Apr. 29—One of Maine's most knowledgeable and experienced journalists plans to retire this summer, and another veteran journalist has been tapped to assume his role.
After more than four decades working as a journalist in Maine, Portland Press Herald/Maine Sunday Telegram Deputy Managing Editor Dieter Bradbury said he is retiring in early September. Press Herald City Editor John Richardson has agreed to take over the critical newsroom position following Bradbury's departure, and a nationwide search will be conducted to fill Richardson's role.
"Losing Dieter, his editing talents and his wealth of Maine experience will be felt by all of us," said Press Herald Executive Editor Cliff Schechtman, "but we're fortunate to have someone of John's caliber oversee some of our most important journalism."
Bradbury has been a force in Maine journalism since 1980, when he was hired part time to cover Hollis, Buxton, Limington and Standish for the now-defunct Evening Express. He became a full-time reporter in 1982, joined the morning paper as the environmental reporter after the Evening Express folded in 1991, and became an assignment editor in 2001, eventually moving up to deputy managing editor in 2012.
In addition to leading a team of reporters in daily news coverage, Bradbury has overseen three major projects in his current role: the 2012 series "Deadly Force," which investigated police shootings; the 2014 series "The Challenge of Our Age," examining the issues facing Maine's aging population, and the 2017 series "Lost," about the state's opioid epidemic. His last day at the Press Herald will be Sept. 3.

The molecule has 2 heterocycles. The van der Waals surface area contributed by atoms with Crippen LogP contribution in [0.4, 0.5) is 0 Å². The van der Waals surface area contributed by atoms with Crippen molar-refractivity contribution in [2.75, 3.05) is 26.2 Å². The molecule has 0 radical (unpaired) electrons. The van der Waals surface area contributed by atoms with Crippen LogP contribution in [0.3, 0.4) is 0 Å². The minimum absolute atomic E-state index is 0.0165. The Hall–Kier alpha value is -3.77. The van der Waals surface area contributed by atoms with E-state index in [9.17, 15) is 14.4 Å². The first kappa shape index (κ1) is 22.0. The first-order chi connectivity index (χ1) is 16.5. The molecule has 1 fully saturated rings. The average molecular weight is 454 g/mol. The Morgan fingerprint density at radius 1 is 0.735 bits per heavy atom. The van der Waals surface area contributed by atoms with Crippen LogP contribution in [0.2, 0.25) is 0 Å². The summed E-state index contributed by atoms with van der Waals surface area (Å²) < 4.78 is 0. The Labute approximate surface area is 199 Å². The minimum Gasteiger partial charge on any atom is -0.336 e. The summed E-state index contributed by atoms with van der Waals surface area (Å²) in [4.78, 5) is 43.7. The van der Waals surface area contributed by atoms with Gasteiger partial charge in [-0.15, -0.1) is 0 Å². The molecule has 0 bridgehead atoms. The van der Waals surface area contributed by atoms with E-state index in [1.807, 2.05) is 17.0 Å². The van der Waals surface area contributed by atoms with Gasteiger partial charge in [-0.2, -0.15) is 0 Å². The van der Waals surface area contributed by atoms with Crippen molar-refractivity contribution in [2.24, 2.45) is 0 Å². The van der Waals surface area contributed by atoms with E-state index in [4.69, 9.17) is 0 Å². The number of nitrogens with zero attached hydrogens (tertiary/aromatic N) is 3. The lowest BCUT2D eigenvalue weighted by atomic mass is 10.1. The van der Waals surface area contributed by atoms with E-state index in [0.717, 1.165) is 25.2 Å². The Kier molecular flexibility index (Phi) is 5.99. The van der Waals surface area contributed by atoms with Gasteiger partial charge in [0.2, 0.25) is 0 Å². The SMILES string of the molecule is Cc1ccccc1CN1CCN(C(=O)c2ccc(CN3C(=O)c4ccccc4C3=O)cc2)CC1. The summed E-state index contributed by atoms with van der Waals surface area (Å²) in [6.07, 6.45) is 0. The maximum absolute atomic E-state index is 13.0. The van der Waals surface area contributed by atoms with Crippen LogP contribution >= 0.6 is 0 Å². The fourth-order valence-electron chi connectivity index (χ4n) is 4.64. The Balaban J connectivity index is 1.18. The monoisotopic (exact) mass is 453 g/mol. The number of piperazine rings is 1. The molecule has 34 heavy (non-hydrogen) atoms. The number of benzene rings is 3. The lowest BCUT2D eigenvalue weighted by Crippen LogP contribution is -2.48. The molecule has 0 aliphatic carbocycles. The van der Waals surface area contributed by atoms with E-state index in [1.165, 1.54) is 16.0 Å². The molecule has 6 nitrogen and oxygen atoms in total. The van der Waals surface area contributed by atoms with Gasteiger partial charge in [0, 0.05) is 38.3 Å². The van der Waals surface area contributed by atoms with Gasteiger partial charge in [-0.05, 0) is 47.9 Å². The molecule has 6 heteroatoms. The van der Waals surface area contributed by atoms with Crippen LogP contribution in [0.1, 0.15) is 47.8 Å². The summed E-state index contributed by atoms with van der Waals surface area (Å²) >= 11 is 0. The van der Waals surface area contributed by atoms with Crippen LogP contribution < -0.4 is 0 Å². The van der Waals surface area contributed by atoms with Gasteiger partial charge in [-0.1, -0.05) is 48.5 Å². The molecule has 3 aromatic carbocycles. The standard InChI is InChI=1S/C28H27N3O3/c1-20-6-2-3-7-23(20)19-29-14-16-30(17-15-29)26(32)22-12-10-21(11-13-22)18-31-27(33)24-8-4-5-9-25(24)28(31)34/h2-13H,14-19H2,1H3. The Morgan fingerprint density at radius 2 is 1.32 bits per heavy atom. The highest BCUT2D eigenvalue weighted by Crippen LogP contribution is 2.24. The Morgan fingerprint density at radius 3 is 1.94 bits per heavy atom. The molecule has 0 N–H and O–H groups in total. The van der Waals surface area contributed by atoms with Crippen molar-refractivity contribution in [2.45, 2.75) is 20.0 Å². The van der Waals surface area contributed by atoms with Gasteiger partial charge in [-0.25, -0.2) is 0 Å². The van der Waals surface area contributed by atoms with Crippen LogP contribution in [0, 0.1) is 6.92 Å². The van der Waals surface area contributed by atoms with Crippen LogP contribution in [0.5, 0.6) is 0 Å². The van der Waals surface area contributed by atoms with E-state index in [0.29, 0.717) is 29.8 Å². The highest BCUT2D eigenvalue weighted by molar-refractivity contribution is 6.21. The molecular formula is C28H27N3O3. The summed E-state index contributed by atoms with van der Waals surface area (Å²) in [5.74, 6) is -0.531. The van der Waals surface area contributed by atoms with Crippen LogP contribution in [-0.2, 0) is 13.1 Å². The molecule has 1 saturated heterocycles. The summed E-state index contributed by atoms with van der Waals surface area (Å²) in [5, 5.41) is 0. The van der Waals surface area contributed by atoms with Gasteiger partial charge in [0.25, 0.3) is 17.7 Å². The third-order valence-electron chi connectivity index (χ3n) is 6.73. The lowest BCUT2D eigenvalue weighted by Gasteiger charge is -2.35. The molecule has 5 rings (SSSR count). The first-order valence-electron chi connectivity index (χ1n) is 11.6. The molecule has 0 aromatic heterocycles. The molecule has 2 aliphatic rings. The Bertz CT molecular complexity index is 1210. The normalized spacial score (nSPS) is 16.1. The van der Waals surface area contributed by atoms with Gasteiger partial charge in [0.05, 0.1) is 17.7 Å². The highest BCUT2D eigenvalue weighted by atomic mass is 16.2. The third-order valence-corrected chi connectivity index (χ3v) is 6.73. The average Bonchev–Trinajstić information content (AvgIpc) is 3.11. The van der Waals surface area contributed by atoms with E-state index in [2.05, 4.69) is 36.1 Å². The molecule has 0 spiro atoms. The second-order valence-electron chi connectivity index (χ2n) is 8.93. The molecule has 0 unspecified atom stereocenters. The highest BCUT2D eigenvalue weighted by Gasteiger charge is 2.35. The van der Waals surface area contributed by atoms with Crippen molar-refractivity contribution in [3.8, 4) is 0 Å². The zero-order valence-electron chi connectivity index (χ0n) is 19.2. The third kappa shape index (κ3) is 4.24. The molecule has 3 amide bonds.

"Journalism has always been a calling for me, and I feel privileged to have worked with so many talented and creative people in my career," Bradbury said. "The Press Herald is a newspaper that has deep connections with its readers and this state, and I'm grateful for the opportunities I've been given to help tell the story of Maine each day. That's especially true for the work we've published on the COVID-19 pandemic, the toll of opioids and substance use disorder, and the effort to protect Maine's environment and keep this a safe, healthy place to live."
Bradbury will be succeeded by Richardson, a 31-year veteran of the Press Herald who has taken on a variety of roles, including editor, reporter and columnist. He joined the editing ranks in 2012 as assistant city editor, became metro editor in 2015 to oversee local coverage, and was promoted to city editor in 2018.
"I look forward to helping cover statewide issues, policies and politics and explaining why they matter to our readers — and we'll continue to hold public officials accountable in the way our readers have come to expect," Richardson said. "We will all miss having Dieter in the middle of the action. He has set high standards at the paper for a long time, as a reporter and editor. The whole state has been fortunate to have him, including during the past year as he led our coverage of the pandemic."